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Seat Pleasant, Maryland


Seat Pleasant, Maryland

Seat Pleasant, Maryland
Official seal of Seat Pleasant, Maryland

Location of Seat Pleasant, Maryland
Country  United States of America
State  Maryland
County Government
 • Mayor Eugene W. Grant
 • City Council President Kelly Porter
 • Total 0.73 sq mi (1.89 km2)
 • Land 0.73 sq mi (1.89 km2)
 • Water 0 sq mi (0 km2)
Elevation 108 ft (33 m)
Population (2010)[2]
 • Total 4,542
 • Estimate (2012[3]) 4,628
 • Density 6,221.9/sq mi (2,402.3/km2)
Time zone Eastern (EST) (UTC-5)
 • Summer (DST) EDT (UTC-4)
ZIP code 20743
Area code(s) 301
FIPS code 24-70850
GNIS feature ID 0598069

Seat Pleasant is an incorporated city in Maryland Route 214 (Central Avenue). The Washington Metro's Blue Line is nearby. The Washington Redskins stadium is east of Seat Pleasant, near the Capital Beltway (I-95/495).


  • History 1
  • Politics 2
  • Schools 3
  • Geography 4
  • Demographics 5
    • 2010 census 5.1
    • 2000 census 5.2
  • Transportation 6
  • Law enforcement 7
  • Fire protection 8
  • Bordering areas 9
  • Notable residents 10
  • References 11
  • External links 12


Seat Pleasant is located on part of what had been the Williams-Berry estate. In 1850, the descendants of General Otho Holland Williams, a Revolutionary War hero, and James Berry, a mid-17th-century Puritan leader, sold it to Joseph Gregory.[6][7] Seat Pleasant was developed on the dairy farm of Joseph Gregory, the farm of the Hill family, and the land of building contractor Francis Carmody, among others. In 1873, some of the land along Addison Road was subdivided into small farms and rural home sites known as Jackson's Subdivision.[8]

Designers of the Chesapeake Beach Railway, constructed in 1897–99 between Washington, D.C. and Chesapeake Beach, Maryland, located their first station in Maryland outside Washington on the railway's right-of-way that traversed the Gregory property. They called the station "District Line". The Columbia Railway Company operated a streetcar system that extended through Northeast Washington and terminated in Seat Pleasant at Eastern Avenue, near what is today Martin Luther King, Jr. Highway. Finally, the Washington, Baltimore and Annapolis Electric Railway passed through Seat Pleasant in 1908.[8] In 1906, the growing number of residents in the area around the station adopted a more imaginative name for their community — Seat Pleasant, after the early Williams-Berry estate. Prior to that, the area was known as Chesapeake Junction.[9]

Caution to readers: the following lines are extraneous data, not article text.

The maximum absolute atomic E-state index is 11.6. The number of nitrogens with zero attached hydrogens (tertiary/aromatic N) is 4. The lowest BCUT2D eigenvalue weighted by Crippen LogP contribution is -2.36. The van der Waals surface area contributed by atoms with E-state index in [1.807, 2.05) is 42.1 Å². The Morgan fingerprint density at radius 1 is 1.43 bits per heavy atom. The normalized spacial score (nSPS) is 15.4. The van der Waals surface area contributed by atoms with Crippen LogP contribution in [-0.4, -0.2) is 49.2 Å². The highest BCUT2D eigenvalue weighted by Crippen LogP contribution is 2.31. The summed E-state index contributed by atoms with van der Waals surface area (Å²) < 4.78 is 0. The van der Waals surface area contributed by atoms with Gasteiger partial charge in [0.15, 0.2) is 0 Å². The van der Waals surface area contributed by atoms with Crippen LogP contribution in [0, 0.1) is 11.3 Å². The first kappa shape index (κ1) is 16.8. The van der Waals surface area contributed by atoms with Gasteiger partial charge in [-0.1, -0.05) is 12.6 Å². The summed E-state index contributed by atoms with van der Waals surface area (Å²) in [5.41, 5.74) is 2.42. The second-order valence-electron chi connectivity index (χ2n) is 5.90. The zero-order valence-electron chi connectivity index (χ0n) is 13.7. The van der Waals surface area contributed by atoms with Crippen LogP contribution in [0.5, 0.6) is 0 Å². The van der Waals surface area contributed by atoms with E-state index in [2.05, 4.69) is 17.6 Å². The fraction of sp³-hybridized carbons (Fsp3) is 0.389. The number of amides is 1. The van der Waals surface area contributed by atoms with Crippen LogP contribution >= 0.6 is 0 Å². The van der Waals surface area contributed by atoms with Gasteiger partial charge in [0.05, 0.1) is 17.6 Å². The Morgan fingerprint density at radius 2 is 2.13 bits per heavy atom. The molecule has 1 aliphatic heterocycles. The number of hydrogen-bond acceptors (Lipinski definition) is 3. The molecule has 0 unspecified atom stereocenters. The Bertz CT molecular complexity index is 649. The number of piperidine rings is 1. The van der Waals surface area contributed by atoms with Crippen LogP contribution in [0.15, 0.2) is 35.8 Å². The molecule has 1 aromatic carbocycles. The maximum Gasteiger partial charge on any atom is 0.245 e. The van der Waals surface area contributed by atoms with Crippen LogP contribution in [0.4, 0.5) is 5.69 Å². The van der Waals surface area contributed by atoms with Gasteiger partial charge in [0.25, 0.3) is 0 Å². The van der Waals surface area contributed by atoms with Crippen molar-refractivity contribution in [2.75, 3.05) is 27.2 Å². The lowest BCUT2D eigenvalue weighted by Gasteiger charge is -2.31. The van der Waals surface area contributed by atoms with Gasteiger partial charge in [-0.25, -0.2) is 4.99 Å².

Steady growth of traffic on the railway between 1900 and its peak in 1920 translated into steady development for Seat Pleasant as a

  • City of Seat Pleasant official website
  • Maryland State Archives: Seat Pleasant
  • Seat Pleasant VFD 8
  • Capitol Heights - Seat Pleasant Boys and Girls Club

External links

  1. ^ a b "US Gazetteer files 2010".  
  2. ^ a b "American FactFinder".  
  3. ^ "Population Estimates".  
  4. ^ U.S. Geological Survey Geographic Names Information System: Seat Pleasant, Maryland
  5. ^ "Profile of General Population and Housing Characteristics: 2010 Demographic Profile Data (DP-1): Seat Pleasant city, Maryland". U.S. Census Bureau, American Factfinder. Retrieved December 8, 2011. 
  6. ^ a b c d "Seat Pleasant - A City of Excellence : Our History". Celebrating 75 Years of Municipal Excellence. City of Seal Pleasant. 2008-05-10. Archived from the original on December 3, 2013. 
  7. ^ "Seat Pleasant, Maryland History". Seat Pleasant, Maryland. Maryland Municipal League. 2008-05-10. Archived from the original on February 19, 2012. 
  8. ^ a b c d "Community Summary Sheet, Prince George's County" (PDF). Seat Pleasant, Maryland. Maryland State Highway Administration, 1999. 2008-05-10. 
  9. ^ Kaminkow, Marion J. Maryland A to Z: A Topographical Dictionary. Baltimore, Maryland: Magna Carta Book Company, 1985. p306.
  10. ^ Denny, George D., Jr. Proud Past, Promising Future: Cities and Towns in Prince George's County. Brentwood, Maryland: Tuxedo Press, 1997.
  11. ^ "Crime rate in Seat Pleasant, Maryland (MD): murders, rapes, robberies, assaults, burglaries, thefts, auto thefts, arson, law enforcement employees, police officers, crime map". Retrieved 2013-11-30. 
  12. ^ a b City of Seat Pleasant
  13. ^ "US Gazetteer files: 2010, 2000, and 1990".  
  14. ^ "Annual Estimates of the Resident Population for Incorporated Places: April 1, 2010 to July 1, 2014". Retrieved June 4, 2015. 
  15. ^ "Census of Population and Housing". Retrieved June 4, 2015. 
  16. ^ "American FactFinder".  


Notable residents

Bordering areas

The Seat Pleasant Volunteer Fire Company Inc, also known as the Infamous 8 House, is the primary fire department serving the community. It is located at 6305 Addison Road, Seat Pleasant. It is home to both career and volunteer firefighters and EMT's. It houses two engines, Engine 82 and 83,and Ambulance 88. The first due for the SPVFC is about 5.5 square miles (14 km2). The total response area is about 38 square miles (98 km2) serving over 250,000 citizens averaging about 7000 calls a year.